x Abu Dhabi, UAEWednesday 26 July 2017

Qaddafi's spies fled internet surveillance centre in a hurry

Col Muammar Qaddafi's regime was obsessed with the perils posed by internet activism, especially as Arab Spring upheavals erupted in recent months.

TRIPOLI // The room on the ground floor of this six-storey building in Tripoli is now deathly quiet. The doors of the metal filing cabinets lining the walls fall carelessly open and their contents are scattered across the floor.

But until recently, this was a major hub for Col Muammar Qaddafi's pervasive spy network: an internet surveillance centre for a regime that had become obsessed with the perils posed by internet activism, especially as Arab Spring upheavals erupted in recent months.

It was here that agents working for the colonel eavesdropped on emails and chat messages of Libyans in an attempt to ferret out opposition to the regime. And they did it with the aid of technology acquired from the West.

On the office walls are posters with detailed instructions for the spies on how to operate the surveillance equipment. "How to locate any person owning a cell phone in the country, even in idle mode," says one. "Refreshment rate is every minute," says another.

The laminated posters and English-language training manuals strewn across the internet surveillance centre bear the name of Amesys, a unit of French technology firm Bull SA. A posted warning with the Amesys logo reads: "Help keep our classified business secret. Don't discuss classified information out of the HQ."

With the aid of the sophisticated internet traffic monitoring and filtering equipment, the regime detailed every aspect of the lives of the Libyans caught in its surveillance web. Thousands of dossiers on individual Libyans and left in the basement of the spy centre contain photos and fingerprints, as well as information about their families, the cars they drove and the places they worked. The files also contain transcripts of emails and chat messages.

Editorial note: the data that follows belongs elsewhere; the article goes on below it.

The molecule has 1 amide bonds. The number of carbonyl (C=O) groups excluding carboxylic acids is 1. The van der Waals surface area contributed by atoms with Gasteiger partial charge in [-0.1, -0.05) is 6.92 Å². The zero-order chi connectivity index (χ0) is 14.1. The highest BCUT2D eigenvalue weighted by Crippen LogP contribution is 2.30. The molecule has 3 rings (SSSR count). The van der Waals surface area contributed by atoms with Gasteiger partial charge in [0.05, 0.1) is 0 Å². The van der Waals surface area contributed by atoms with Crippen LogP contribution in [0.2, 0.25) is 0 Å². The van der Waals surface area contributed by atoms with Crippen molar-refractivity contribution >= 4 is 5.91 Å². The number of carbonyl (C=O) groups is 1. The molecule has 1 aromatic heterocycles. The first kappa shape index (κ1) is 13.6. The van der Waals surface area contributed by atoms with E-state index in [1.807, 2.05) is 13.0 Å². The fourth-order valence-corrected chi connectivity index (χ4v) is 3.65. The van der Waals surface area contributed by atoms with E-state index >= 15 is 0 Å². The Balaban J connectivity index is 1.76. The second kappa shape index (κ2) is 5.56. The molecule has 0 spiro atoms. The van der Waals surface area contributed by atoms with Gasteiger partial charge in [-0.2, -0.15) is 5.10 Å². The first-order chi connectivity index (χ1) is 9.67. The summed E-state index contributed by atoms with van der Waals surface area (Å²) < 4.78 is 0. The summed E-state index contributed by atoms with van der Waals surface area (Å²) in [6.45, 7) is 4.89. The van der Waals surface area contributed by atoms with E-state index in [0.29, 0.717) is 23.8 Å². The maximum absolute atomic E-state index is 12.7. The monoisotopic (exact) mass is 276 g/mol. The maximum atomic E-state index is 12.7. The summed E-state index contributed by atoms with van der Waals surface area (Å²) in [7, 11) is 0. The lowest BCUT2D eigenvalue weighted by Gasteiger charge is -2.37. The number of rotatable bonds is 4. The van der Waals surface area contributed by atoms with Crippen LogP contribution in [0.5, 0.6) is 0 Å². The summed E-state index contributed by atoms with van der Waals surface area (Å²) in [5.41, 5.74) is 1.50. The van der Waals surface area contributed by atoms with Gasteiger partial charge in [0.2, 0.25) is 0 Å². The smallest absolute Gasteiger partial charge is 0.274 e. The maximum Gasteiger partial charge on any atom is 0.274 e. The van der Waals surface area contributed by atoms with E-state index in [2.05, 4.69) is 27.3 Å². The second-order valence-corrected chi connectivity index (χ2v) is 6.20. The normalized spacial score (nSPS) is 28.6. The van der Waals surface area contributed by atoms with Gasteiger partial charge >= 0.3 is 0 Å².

One transcript, dated December 29, 2010, quotes one email as saying: "There will be a demonstration for water and electricity in the Tripoli neighborhood of Hadba, right in front of al Khadra hospital". The agent in charge of this file, a woman with initials "WG", has underlined the location with a blue pen.

Another transcript is dated January 19, 2011, nearly a month before the anti-Qaddafi uprising began in Benghazi. "Nothing will happen" if we wait for teachers, doctors and lawyers to take to the street, the author of the intercepted message writes. "We need to work on mosques, where all the Libyans go to pray."

Col Qaddafi's electronic snoopers were particularly interested in human-rights monitors such as Heba Morayef of the New York-based Human Rights Watch, who oversaw the group's Libya reporting. Files monitoring at least two Libyan activists include emails written by her, as well as messages to her from them.

In one email, dated August 12, 2010, a Libyan activist in Benghazi pleads with Ms Morayef to help him after he and his friends have been accused by authorities of providing information abroad about the human-rights situation in Libya. "We need someone to help," the activist writes.

All of the activist's conversations with reporters at Al Jazeera, the pan-Arab satellite channel, also are transcribed. The transcriptions consist of news of demonstrations taking place in Benghazi.

While Col Qaddafi established an elaborate surveillance network soon after he took power in a military coup nearly 42 years ago, the lifting of trade sanctions by the international community in 2004 in exchange for handing over the suspects in the 1988 bombing of Pan Am flight 103 and ending his weapons of mass destruction programme proved a great boon. Libya massively upgraded its snooping technology.

The Tripoli spy centre served multiple functions. In addition to electronic snooping, there are thick-walled rooms in the basement that were used as detention cells, says Mahmoud Al Kish, 34, who says he was held there a decade ago.

"I was here for a year," says Mr Al Kish, shaking as he entered the building again. "They arrested me because I had a beard and I was praying at the mosque. They called me a 'terrorist'. Everybody was slapping me."

It is not known how many spies worked here, but they appear to have fled in haste. There appeared to be no attempt to destroy the files. And on Monday, the snooping equipment was still beeping.

foreign.desk@thenational.ae